• Receding La Niña to Boost Summer Temps

    The Ku/Ka-band dual-frequency precipitation measurement radar onboard FY-3G captured the rain near Hainan and Yangjiang in Guangdong. The image showed the three-dimensional structure of the precipitation system from 3.75 kilometers to 6 kilometers from the surface. Credits: National Satellite Meteorological Centre of CMA
    The Ku/Ka-band dual-frequency precipitation measurement radar onboard the FY-3G Satellite captured rainfall near Hainan and Yangjiang in Guangdong Province. The image showed the three-dimensional structure of the precipitation system from 3.75 to 6 kilometers from the surface. Credits: National Satellite Meteorological Centre of CMA

    China is again experiencing record-breaking heat early in the crop cycle, impacting Yunnan and several other tea-growing provinces.

    The country has experienced several heat waves since March, with Yunnan in Southwestern China recording 40 Celsius highs. Northern provinces Jinan and Tianjin are seeing temperatures soar to 37C (about 98 degrees Fahrenheit).

    Kunming, the capital of Yunnan, had recorded only 8 millimeters of rain through April. According to state broadcaster CCTV, the province has seen only 35 millimeters of rain since the first of the year, the lowest total since record-keeping began.

    In its latest assessment, the World Meteorological Organization, WMO predicts a strong likelihood of the El Niño weather pattern returning later this year. The current La Niña pattern has moderated temperatures over the past three years. WMO said the change would most likely lead to a new spike in global heating.

    A study published in Nature Reviews Earth found that sea surface temperatures and variability increased after 1960 in the Southern Oscillation (ENSO).  El Niño and La Niña events are more frequent and more extreme. The CSIRO study found that El Niño events have doubled, and strong La Niña increased nine-fold.

    Lead researcher Wenju Cai said that “Global warming makes the impact of these events more extreme because a warmer atmosphere holds more water, so when it rains, it rains harder, and evaporation is higher, making droughts more severe, their onsets earlier and harder to get out,” he said.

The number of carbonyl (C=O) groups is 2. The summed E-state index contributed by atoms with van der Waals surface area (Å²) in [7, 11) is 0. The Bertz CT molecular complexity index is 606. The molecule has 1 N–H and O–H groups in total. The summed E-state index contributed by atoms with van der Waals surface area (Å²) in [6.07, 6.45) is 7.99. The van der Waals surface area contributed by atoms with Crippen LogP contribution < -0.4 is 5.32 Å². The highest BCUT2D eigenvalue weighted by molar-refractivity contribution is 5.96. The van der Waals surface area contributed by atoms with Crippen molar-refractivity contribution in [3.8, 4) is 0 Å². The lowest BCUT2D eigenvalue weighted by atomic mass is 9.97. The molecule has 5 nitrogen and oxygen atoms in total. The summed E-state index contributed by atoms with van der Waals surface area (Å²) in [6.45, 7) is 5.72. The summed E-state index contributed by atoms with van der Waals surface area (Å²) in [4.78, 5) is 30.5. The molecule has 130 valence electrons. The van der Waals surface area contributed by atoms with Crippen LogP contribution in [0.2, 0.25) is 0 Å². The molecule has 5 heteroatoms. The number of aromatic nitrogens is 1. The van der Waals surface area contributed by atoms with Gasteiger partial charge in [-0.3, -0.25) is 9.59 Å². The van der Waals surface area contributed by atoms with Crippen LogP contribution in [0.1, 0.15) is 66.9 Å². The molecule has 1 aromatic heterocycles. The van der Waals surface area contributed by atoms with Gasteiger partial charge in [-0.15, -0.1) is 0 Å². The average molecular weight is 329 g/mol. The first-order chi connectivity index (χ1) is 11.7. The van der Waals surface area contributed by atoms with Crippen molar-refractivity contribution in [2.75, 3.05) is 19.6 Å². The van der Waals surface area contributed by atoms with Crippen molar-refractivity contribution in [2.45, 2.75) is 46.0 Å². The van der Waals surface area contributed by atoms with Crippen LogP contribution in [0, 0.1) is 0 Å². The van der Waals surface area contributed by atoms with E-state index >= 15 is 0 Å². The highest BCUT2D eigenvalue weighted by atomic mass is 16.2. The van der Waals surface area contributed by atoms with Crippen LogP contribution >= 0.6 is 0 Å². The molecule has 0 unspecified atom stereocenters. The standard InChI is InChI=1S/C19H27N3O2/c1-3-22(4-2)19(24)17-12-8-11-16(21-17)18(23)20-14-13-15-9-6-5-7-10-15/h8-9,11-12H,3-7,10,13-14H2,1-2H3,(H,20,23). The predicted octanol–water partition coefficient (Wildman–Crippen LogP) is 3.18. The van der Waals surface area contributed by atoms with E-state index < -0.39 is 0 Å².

• Catchy TV Campaign Launches Lipton Hard Tea

    Lipton Hard Iced Tea
    Lipton Hard Iced Tea

    This week, Lipton unveiled a trio of television and web commercials that state the obvious. 

    The top-selling non-alcoholic tea brand recently launched a fresh-brewed line with 5% ABV (alcohol by volume). The new hard tea is blended with a triple-filtered malt base in four versions, replicating its best-selling flavored iced tea. 

    The lineup includes lemon, peach, strawberry, and half & half flavors.

    View commercial | Mechanical Bull | Oil Painter

    According to Zion Market Research, the hard tea segment pioneered in 2001 by Boston Beer’s Twisted Tea was valued at $20 billion last year. Zion projects revenue will surpass $30 billion by 2030, growing at a combined annual rate of 11.9%.

    Europe is expected to register the highest growth rate through 2030, followed by the Asia-Pacific region.

    The television commercials, created by Founders Agency, depict situations in which actors are caught in humor, such as a guest who arrives in a swimsuit and fins for a “pool” party at a billiard room. When given a can of the new tea, the actors exclaim, “Obviously!”

    Brand director Lisa Texido writes, “We created the recipe to make sure that the smooth, balanced flavor people love about Lipton iced tea came through. People will be surprised that a hard iced tea can be this delicious – a must-try.”

    The tea is available in 12-packs of 12oz cans and 24oz single serve. Competitors, including Twisted, sell for $15-$18 for a 12-pack, $3 per 24oz can. Online prices were $18 for the Lipton 12-pack. A 12-pack of non-alcoholic Lipton Iced Tea sells for around $7, about 50-60 cents per can.

    Lipton Hard Iced Tea (5% ABV)
  • China Heatwave Deadly to Tea and Man

    Tea News for the week ending September 2

    | China’s Summer Tea Yields Decline Sharply, Autumn Teas are in Jeopardy

    | Bangladesh Tea Workers End Nationwide Strike
    | Study Shows Tea Drinkers Live a Little Longer
    | PLUS Alan Lai, founder and CEO of ProfilePrint describes how the company’s prescriptive and predictive digital food analyzer distills in seconds sensory data from plant-based samples creating a digital fingerprint that describes the quality, origin, and composition of tea. Listen to the interview.

    Caption: Tea bushes in Hunan damaged by extreme temperatures. Photo courtesy Robert Xiong.

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    Hear the Headlines | Seven-Minute Tea News Recap
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